The Athlete’s Village looked like a refugee camp- the area under the tents was ankle-deep mud, so I stayed on concrete. It hurt to look at. I basically huddled into the masses as we did the slow walk towards the corral entrance. I lubed up profusely, Desitin’d my b-hole like it was my job. No chafing today. Just not gonna allow it to even take root. Dropped my sweatpants at the donation bins, put my gloves on, powered up my watch and took a little jog down to the corrals.
Of course soon as I get in the corral I have to pee. I stood there and tried my hardest to pee on myself (zero fucks given at this point, was already completely soaked and starting to shiver slightly) but was way too keyed up. Or cold. Or both. Just repeating over and over in my head “this is your day… stick to your plan…” The rain wasn’t that big a deal, to be honest it was the wind. The ever-present wind.
Gun goes off, we go off, and I’m running the Boston Marathon. I’M RUNNING THE BOSTON MARATHON! Okay, relax, dude- you did this before.
Take it easy, nothing dumb right now. My plan was to start off with two 7-minute miles then work my way down to 6:50 then settle into 6:45 pace by mile four. I went out way too hard first time here and was cooked by the Newton Hills. Not trying to do that again. Luckily I was totally boxed in and looked down after about a half mile and was running about 7:30 pace, and was able to finally pee (that’s the fastest I think I can run while pissing myself). Sorry if any of my pee-pee got on anyone.
First three miles: 7:25, 7:01, 6:45. Was feeling pretty good now, I ripped off my long sleeve half-shirt like Hulk Hogan and discarded it. My arms felt warm from the trapped heat, almost felt humid in there. Every time I started to throw a little surge in from adrenaline I reigned it in, said “not now” and “slow down”. Mile four was 6:47, okay this is it. Stay right here…
And I have to pee again. I stopped at this long row of porta-potties on that little hill on the way out of Ashland. This one would take over a minute, it just kept coming and coming. 8:33 for that mile. It was at this moment I abandoned trying to run sub-3 and said to myself that I just wanted to re-qualify for next year. Basically needed a 3:11 or better, and I knew it was going to be hard to do that. Running into a 25-30 mph headwind was wasting so much energy.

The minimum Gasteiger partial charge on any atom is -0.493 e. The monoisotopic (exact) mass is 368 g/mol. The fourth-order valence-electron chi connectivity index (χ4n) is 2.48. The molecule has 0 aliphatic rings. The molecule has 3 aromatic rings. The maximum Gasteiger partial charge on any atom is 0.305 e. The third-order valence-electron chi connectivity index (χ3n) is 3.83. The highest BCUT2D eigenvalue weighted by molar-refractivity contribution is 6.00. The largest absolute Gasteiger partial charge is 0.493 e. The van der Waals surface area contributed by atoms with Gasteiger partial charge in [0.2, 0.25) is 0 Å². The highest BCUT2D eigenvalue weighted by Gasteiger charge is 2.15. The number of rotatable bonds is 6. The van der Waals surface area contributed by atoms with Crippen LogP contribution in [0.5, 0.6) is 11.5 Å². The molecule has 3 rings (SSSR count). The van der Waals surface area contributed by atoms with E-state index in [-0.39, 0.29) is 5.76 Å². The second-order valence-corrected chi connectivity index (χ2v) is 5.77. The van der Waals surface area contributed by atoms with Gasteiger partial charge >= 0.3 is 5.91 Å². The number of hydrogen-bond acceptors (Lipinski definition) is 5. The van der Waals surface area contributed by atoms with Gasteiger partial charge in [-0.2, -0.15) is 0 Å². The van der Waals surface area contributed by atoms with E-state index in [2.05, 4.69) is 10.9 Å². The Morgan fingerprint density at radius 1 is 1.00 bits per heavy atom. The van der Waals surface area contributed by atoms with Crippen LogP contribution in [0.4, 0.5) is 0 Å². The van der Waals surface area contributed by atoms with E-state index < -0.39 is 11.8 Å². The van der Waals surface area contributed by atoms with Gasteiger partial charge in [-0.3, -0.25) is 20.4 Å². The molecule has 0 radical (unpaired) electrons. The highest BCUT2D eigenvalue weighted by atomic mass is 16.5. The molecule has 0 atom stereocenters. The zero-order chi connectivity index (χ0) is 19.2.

Then a 6:44, 6:45 and a 6:52; threshold pace for me is about these miles, but why does it feel like 10k pace? I’m going to crash and burn, hard. Better slow down. Better try to go through the half around 1:33 or so. Next four miles: two 6:59’s and a 7:04 and a 6:55 into Wellesley before stopping to pee again (WTF?)
I split the first half in 1:34:19, probably losing almost two minutes to pee breaks. It’s gotta be that cold-induced diuresis again. My body just has to pee a ton when I’m cold. Oh well, can’t do anything about that now (…or ever? Any doctors out there wanna chime in on this? I start taking Flomax or something?)
Besides for my thighs and hands being a little cold I felt great- was taking 100-120 calories every 3.5 miles (about every 25 minutes) and was drinking 2-3 ozs of water at every other mile. That’s 300-360 every 75 minutes (my plan was to eat about 250-300 cals/hr), and I took either a gel or three Shot Bloks at 3.5, 7, 10.5 and 14 and washed it down with two cups (4-6 ozs) of Gatorade.
I got a huge boost from my buddy Robb at mile 14, he was here with his family from nearby Weymouth- even made us PT Runners a sign!
I knew I’d need more energy for the hills coming up so I decided to take another gel and two cups of Gatorade at 17, just after the first Newton hill before the Firehouse. I noticed at this point I was passing a ton of people- folks were already wearing emergency blankets and walking the hills. Uh oh. I better slow down- I had just run the last three miles at 6:56, 7:05 and 6:52. Maybe I should try to keep it right at 7 and the hills at 7:30- there’s still a long way to go.
It felt like the second Newton hill was the steepest but also the shortest; I had done a ton of hills in my training so honestly, the hills didn’t feel that hard today. I would again pass what felt like 500 runners here- this is the hill that starts at the Firehouse. I noticed I was yelling out loud a lot here, mostly to myself but it may have helped and/or annoyed other runners. “PUMP YOUR ARMS!” and “C’MON DUDE!” “YOU GOT THIS!” and such.
A 7:26 mile and then a 7:28 had me feeling good- this is where my race died in ’16, just tried to hammer these hills and couldn’t. Felt like the tank still had a lot in it, and of course I stop to pee again at 30km. This better be the last time, if it wasn’t it had to wait, I had literally no more seconds to give away. I knew I was gonna be close to 3:11.
After a quick 30-second stop and splitting a 7:56 mile, I really hammered the third Newton hill and tried to reign it in for Heartbreak. This was where I was gonna spend a little bit and then try to coast down, there’s a nice three mile downhill after cresting Heartbreak and this was where I planned on taking a lot out. I felt really good just churning up Heartbreak, passing maybe 1,000 runners here- no lie. People were walking. People wearing red bibs.